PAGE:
I also taught Mr B to make fairy cakes yesterday. The poor man had never done it before so I got out the Hummingbird Bakery Book (it's a goodie) and shoved him in the direction of the Kenwood Chef. My Nan, who taught me the gentle art of making buns would have been proud of his yummy efforts.

After all the sunshine followed by rain, our garden is looking lush and lovely.

As we've not had our own garden before (other than a solitary pot of rosemary hanging off a shared balcony), we've been marvelling at the beauty of it all - there are pears starting to form on the little tree, the strawberries are getting bigger and just need to turn red, the rhubarb is still going strong, and the odd asparagus tip that has come through has made a tasty accompaniment to our suppers. Check out this piece of our asparagus ... it was 80cm long!!

We can't take any credit for the beauty and productivity of the garden as it is down to the hard work and graft of our landlords. But look at these poppies - they look like they've been sculpted by an artist using crepe paper. Extraordinary. And these will be the first bits of nature our little lad lays his fresh new eyes on. Lucky boy.

Thursday, 19 May 2011

Viewfinder Cushions

When we were little, my sister and I had a viewfinder. It was made from red plastic and you inserted circular discs into it which contained tiny pictures of subjects like Postman Pat (who I wanted to marry age 3) printed onto acetate. When seen through the viewfinder, the pictures sprung to life in amazing 3D, and you clicked a little black button at the side to move the picture on. It looked just like this ...

Image from here
So imagine my surprise and delight when I was browsing through the fabrics in The Makery Emporium  and found this printed linen by Kokka featuring viewfinder discs.

So I made two cushions from the half metre I bought as house warming gifts. One for my sister, of course ...

And one for my dear friend Miss Phillips, as she's a very dusky pink/purple kind of a gal so I thought the colours would make her smile ...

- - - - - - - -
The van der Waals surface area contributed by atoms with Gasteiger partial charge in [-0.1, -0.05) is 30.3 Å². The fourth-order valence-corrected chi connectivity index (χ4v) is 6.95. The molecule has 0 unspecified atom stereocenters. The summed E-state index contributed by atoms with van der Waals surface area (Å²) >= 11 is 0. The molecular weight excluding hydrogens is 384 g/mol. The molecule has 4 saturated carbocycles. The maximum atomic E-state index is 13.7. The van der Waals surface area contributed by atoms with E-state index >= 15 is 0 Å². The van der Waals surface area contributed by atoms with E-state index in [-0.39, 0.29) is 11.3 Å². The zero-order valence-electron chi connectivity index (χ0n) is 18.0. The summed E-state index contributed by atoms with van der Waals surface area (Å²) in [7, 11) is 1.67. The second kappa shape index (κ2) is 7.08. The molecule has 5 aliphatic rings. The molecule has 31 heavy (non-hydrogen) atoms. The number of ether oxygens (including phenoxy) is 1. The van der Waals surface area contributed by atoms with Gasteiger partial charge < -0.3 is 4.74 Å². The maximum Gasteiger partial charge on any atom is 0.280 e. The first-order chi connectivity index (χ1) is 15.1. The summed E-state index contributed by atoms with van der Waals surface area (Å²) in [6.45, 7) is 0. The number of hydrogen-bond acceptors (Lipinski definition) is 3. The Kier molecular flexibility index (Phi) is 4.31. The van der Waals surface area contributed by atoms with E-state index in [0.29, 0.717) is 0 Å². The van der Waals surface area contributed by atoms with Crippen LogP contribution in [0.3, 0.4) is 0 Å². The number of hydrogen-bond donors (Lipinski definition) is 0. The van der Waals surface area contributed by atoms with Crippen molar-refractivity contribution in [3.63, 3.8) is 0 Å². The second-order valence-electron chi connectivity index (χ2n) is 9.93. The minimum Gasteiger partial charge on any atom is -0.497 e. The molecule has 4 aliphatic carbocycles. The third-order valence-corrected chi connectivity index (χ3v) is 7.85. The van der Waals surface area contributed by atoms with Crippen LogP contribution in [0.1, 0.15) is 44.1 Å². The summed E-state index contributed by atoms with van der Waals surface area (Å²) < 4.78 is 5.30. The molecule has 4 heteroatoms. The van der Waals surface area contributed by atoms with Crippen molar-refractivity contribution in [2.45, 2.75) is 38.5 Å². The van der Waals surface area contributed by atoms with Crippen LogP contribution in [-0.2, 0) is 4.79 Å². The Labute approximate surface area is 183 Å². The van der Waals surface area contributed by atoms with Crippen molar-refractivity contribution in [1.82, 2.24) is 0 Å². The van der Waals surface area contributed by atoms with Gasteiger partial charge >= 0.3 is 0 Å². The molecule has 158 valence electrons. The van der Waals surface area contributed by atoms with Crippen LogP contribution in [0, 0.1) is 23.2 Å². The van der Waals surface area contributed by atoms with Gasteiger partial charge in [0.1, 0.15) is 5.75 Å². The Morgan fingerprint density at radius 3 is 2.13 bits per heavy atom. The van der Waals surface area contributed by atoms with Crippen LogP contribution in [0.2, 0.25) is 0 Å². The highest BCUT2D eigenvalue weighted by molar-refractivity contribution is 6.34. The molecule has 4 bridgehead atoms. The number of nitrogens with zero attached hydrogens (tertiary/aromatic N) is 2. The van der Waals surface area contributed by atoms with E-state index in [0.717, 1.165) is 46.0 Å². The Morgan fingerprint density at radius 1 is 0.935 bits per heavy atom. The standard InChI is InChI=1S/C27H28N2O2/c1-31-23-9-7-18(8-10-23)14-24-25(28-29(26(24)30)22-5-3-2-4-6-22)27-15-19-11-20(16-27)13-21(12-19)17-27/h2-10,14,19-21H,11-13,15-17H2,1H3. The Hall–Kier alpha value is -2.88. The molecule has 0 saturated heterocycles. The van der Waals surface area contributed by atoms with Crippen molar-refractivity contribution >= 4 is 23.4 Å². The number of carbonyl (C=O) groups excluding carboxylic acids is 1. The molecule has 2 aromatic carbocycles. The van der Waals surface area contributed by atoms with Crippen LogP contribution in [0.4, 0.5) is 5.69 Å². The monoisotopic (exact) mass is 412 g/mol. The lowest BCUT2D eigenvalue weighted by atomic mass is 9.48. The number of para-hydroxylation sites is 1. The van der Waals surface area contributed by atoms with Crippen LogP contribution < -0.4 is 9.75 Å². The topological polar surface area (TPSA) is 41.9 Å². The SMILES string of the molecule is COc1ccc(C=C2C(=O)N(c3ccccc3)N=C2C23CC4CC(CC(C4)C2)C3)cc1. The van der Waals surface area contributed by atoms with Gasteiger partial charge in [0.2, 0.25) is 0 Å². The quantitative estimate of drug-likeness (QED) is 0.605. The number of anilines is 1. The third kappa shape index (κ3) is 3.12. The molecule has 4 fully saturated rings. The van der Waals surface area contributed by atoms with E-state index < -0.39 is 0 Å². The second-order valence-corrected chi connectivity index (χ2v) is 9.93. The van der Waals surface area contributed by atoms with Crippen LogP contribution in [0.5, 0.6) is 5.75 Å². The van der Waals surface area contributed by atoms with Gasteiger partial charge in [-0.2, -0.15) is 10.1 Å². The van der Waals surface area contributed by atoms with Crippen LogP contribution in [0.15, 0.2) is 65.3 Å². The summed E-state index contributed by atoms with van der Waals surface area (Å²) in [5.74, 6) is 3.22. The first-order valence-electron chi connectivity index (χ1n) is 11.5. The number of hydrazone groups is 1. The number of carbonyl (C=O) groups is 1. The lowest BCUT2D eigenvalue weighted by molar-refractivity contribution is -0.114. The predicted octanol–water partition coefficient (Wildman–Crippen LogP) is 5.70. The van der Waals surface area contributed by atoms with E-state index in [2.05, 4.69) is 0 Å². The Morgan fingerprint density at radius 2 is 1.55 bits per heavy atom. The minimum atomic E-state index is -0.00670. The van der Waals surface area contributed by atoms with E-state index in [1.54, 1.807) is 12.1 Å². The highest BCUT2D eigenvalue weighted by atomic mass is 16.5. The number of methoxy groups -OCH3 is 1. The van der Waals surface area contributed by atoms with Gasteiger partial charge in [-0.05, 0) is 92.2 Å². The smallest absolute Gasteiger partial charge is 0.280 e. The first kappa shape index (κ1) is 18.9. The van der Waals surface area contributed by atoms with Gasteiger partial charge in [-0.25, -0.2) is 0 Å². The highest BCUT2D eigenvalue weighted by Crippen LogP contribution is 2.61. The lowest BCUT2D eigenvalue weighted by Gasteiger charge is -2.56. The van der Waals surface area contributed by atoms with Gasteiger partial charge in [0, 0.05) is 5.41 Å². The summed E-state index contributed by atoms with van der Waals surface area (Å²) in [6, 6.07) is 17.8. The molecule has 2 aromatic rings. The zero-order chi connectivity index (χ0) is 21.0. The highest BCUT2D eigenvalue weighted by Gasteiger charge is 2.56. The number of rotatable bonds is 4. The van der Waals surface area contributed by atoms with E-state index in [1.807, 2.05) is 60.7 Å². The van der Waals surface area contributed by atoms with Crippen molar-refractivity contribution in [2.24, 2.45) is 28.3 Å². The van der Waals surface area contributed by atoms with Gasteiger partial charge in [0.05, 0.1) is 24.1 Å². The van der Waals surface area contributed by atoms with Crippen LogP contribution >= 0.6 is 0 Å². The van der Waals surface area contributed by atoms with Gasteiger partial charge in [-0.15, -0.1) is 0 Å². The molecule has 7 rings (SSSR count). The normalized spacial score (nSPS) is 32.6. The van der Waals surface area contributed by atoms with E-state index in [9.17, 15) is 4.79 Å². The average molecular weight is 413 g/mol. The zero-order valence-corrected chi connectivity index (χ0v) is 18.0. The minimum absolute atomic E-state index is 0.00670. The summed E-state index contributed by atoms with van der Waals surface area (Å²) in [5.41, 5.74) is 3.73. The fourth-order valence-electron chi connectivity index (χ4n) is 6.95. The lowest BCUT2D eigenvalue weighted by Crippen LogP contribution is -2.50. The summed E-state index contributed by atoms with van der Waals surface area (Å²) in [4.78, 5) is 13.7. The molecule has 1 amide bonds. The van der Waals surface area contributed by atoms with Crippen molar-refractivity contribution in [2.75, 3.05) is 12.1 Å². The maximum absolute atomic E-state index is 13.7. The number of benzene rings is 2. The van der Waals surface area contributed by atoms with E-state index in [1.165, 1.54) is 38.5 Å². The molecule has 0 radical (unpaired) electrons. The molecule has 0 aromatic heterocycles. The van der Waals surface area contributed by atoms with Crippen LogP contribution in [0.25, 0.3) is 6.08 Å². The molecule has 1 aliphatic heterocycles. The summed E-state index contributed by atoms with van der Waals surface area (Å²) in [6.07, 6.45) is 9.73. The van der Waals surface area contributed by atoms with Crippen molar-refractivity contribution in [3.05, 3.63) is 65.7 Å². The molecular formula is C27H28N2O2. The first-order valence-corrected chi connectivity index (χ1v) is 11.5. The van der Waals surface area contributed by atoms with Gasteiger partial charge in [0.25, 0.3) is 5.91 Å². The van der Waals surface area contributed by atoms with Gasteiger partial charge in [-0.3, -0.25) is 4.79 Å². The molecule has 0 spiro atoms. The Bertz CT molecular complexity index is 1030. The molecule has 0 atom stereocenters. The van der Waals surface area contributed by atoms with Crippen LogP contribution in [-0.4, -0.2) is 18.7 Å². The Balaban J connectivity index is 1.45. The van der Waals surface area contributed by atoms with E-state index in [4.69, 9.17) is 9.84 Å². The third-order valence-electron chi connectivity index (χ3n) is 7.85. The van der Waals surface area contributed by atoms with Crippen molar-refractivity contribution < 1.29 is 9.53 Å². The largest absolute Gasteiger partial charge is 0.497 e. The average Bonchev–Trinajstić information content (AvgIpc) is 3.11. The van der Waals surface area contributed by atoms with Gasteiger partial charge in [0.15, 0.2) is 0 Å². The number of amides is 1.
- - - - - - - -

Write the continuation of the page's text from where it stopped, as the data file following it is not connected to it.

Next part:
Wednesday, 18 May 2011

Gorgeous Gifts

As there have been lots of occasions to celebrate around here ... birthdays, imminent babies, house warmings ... the Biddle household has received some really gorgeous and thoughtful gifts from friends near and far. So here's a teeny tiny selection of them, which have made us smile and brightened our home.

Miss Grindle potted flowers in vintage crockery ... a lovely idea which we have as the centre piece for our garden table.

Miss Pine sent this vintage money box all the way from Australia. I love the vibrant retro illustrations, and it makes the perfect vessel for storing loose coppers.

Mr & Mrs Baird gave us these exquisite enamel beakers and jug.

Our dear friend and neighbour Mr Lyford knows how much I like to bake so this gorgeous vintage-style cake stand will come in very handy to display my efforts.

And finally, I've sung the praises of the town of Lewes in my blog before, and my friend Mrs Flint, who is very lucky to live there, picked up this delicate and very fine jug from the superb local shop Wickle - a treasure trove of loveliness and gift inspiration for people of all ages and tastes.